The days of my being surprised over what may come tumbling out of Eric Holder’s mouth at any given moment have long since passed, but this one caught even me a bit off guard. Appearing on MSNBC, Holder expressed regret over what he described as one of his “greatest failures” during his tenure as Attorney General. What could it be? Fast and Furious? The handling of the IRS scandal? Butting in on the Michael Brown case in Missouri? Nope. He’s sorry that new gun control laws weren’t passed.

The inability to enact new gun safety laws after the Sandy Hook school shooting ranks as “the single failure” of his tenure, Attorney General Eric Holder said in a televised interview.

“The gun lobby simply won, you know?” Holder said in the interview shown Sunday on MSNBC, conducted to mark the end of his time as attorney general.

Holder has called his visit to the site of the December 2012 massacre of 20 first-graders and six educators the worst day he had in office. After the shootings, President Obama appointed Vice President Joe Biden to lead a task force that would make recommendations for how to avoid such attacks.

In the interview, Holder was asked if the United States was “a nation of cowards” when it comes to guns, a reference to a statement he made in 2009 that the U.S. was a nation of cowards when it came to discussing race relations.

“I don’t think we are a nation of cowards. But I think that members of Congress need to have a little more backbone and stand up to what is a distinct minority even within, for instance, the NRA, and do the kinds of reasonable things that the American people simply want to have happen,” he said.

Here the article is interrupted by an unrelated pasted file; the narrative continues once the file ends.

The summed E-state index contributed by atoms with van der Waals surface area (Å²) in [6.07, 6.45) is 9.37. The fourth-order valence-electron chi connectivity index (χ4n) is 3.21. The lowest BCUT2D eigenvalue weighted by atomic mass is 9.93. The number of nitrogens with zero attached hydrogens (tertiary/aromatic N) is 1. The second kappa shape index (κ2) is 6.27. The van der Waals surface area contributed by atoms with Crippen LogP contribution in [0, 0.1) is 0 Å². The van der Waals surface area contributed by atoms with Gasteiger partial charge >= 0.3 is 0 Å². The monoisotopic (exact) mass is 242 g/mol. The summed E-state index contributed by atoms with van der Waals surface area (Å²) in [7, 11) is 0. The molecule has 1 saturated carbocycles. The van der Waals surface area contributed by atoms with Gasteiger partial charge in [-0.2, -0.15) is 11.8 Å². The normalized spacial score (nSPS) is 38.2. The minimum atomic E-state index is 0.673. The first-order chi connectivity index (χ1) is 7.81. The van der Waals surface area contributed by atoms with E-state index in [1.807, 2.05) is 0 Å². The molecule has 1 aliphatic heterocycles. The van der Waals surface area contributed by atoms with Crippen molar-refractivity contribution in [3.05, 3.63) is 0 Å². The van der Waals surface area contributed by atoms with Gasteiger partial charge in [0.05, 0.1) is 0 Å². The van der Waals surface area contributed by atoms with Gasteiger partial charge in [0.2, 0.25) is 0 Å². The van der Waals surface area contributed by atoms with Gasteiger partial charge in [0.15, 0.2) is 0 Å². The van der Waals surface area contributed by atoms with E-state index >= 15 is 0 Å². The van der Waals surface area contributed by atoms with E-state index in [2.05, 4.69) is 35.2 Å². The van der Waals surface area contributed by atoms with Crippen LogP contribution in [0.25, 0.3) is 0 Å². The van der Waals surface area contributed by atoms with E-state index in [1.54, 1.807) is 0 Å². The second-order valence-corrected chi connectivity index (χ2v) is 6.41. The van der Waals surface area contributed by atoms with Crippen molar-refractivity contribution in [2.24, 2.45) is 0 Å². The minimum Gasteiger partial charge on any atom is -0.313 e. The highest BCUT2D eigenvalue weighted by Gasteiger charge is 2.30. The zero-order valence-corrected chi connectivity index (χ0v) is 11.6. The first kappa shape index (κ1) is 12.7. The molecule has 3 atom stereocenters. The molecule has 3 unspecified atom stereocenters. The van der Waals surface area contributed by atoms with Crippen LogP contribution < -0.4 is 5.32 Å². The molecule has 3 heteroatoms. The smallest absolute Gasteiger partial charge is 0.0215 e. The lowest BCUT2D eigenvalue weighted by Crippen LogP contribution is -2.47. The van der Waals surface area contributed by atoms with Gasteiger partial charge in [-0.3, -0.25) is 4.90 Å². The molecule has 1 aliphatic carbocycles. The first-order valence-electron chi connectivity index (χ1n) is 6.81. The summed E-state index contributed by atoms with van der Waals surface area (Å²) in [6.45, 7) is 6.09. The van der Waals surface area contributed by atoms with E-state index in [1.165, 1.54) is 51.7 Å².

How exactly does the Attorney General of the United States feel that the passage of (or failure to pass) any given piece of legislation is the failure of his office? Is Eric Holder aware that his job is to uphold the laws of the land, not to pass them? Legislation is the purview of the Legislative branch (there’s a clue right there in the name, sport) and the only person in the Executive branch who needs to get directly involved is the President when he signs or vetoes bills.

Perhaps someone should have taken a moment back at the beginning of the administration and sat Eric Holder down with some old Schoolhouse Rocks tapes. (I’m just a bill, Yes, I’m only a bill, And I’m sitting here on Capitol Hill.) In an ideal world the Attorney General wouldn’t even have an opinion on any of the laws, say nothing of viewing himself as somehow having his fingers in the legislative pie. At most, the AG should be involved in suggesting the prioritizing of assets to best deploy limited law enforcement resources, but the laws are the laws. They are all passed by the elected representatives of the voters and his job is to enforce them whether he cares for them or not. (His boss could probably use a refresher course in that particular lesson as well.)

While I’m not hopeful about the fidelity of his replacement, the day of Eric Holder’s departure can’t come soon enough. I’ve had more than my fair share of complaints about the President over the past six years, but when the history books are written, Holder’s tenure as Attorney General may be seen as an even bigger disaster than the more well known shortcomings of the President.